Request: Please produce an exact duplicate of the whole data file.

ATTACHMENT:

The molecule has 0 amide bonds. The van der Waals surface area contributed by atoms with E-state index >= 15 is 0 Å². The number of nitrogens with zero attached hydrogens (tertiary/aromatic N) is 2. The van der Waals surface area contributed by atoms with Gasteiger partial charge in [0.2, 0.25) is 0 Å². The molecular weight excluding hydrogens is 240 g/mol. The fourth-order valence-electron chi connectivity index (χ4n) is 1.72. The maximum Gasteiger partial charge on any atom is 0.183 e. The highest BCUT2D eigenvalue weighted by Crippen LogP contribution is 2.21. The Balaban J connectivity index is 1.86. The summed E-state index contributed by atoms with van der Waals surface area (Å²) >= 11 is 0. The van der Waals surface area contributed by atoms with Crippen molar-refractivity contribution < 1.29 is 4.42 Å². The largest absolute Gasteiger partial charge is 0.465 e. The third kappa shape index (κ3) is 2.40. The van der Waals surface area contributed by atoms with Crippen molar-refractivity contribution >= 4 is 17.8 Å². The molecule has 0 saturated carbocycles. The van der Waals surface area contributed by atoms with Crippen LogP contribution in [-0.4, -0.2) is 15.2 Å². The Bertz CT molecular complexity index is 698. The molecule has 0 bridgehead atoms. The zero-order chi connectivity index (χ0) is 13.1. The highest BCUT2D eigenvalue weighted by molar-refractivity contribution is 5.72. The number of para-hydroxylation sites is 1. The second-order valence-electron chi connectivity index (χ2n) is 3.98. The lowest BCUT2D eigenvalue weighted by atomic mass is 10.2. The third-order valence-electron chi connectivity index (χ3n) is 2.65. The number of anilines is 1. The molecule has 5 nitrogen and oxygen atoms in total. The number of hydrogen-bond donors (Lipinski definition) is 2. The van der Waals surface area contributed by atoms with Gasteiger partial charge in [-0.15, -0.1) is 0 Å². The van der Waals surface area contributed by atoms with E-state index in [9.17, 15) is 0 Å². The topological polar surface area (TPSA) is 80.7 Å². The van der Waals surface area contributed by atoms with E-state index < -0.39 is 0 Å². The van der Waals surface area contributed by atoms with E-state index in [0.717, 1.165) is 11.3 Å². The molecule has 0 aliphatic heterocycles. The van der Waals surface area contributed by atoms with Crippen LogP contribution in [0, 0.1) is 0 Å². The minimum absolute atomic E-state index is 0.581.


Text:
The molecule has 0 amide bonds. The van der Waals surface area contributed by atoms with E-state index >= 15 is 0 Å². The number of nitrogens with zero attached hydrogens (tertiary/aromatic N) is 2. The van der Waals surface area contributed by atoms with Gasteiger partial charge in [0.2, 0.25) is 0 Å². The molecular weight excluding hydrogens is 240 g/mol. The fourth-order valence-electron chi connectivity index (χ4n) is 1.72. The maximum Gasteiger partial charge on any atom is 0.183 e. The highest BCUT2D eigenvalue weighted by Crippen LogP contribution is 2.21. The Balaban J connectivity index is 1.86. The summed E-state index contributed by atoms with van der Waals surface area (Å²) >= 11 is 0. The van der Waals surface area contributed by atoms with Crippen molar-refractivity contribution < 1.29 is 4.42 Å². The largest absolute Gasteiger partial charge is 0.465 e. The third kappa shape index (κ3) is 2.40. The van der Waals surface area contributed by atoms with Crippen molar-refractivity contribution >= 4 is 17.8 Å². The molecule has 0 saturated carbocycles. The van der Waals surface area contributed by atoms with Crippen LogP contribution in [-0.4, -0.2) is 15.2 Å². The Bertz CT molecular complexity index is 698. The molecule has 0 bridgehead atoms. The zero-order chi connectivity index (χ0) is 13.1. The highest BCUT2D eigenvalue weighted by molar-refractivity contribution is 5.72. The number of para-hydroxylation sites is 1. The second-order valence-electron chi connectivity index (χ2n) is 3.98. The lowest BCUT2D eigenvalue weighted by atomic mass is 10.2. The third-order valence-electron chi connectivity index (χ3n) is 2.65. The number of anilines is 1. The molecule has 5 nitrogen and oxygen atoms in total. The number of hydrogen-bond donors (Lipinski definition) is 2. The van der Waals surface area contributed by atoms with Gasteiger partial charge in [-0.15, -0.1) is 0 Å². The van der Waals surface area contributed by atoms with E-state index in [9.17, 15) is 0 Å². The topological polar surface area (TPSA) is 80.7 Å². The van der Waals surface area contributed by atoms with E-state index < -0.39 is 0 Å². The van der Waals surface area contributed by atoms with E-state index in [0.717, 1.165) is 11.3 Å². The molecule has 0 aliphatic heterocycles. The van der Waals surface area contributed by atoms with Crippen LogP contribution in [0, 0.1) is 0 Å². The minimum absolute atomic E-state index is 0.581.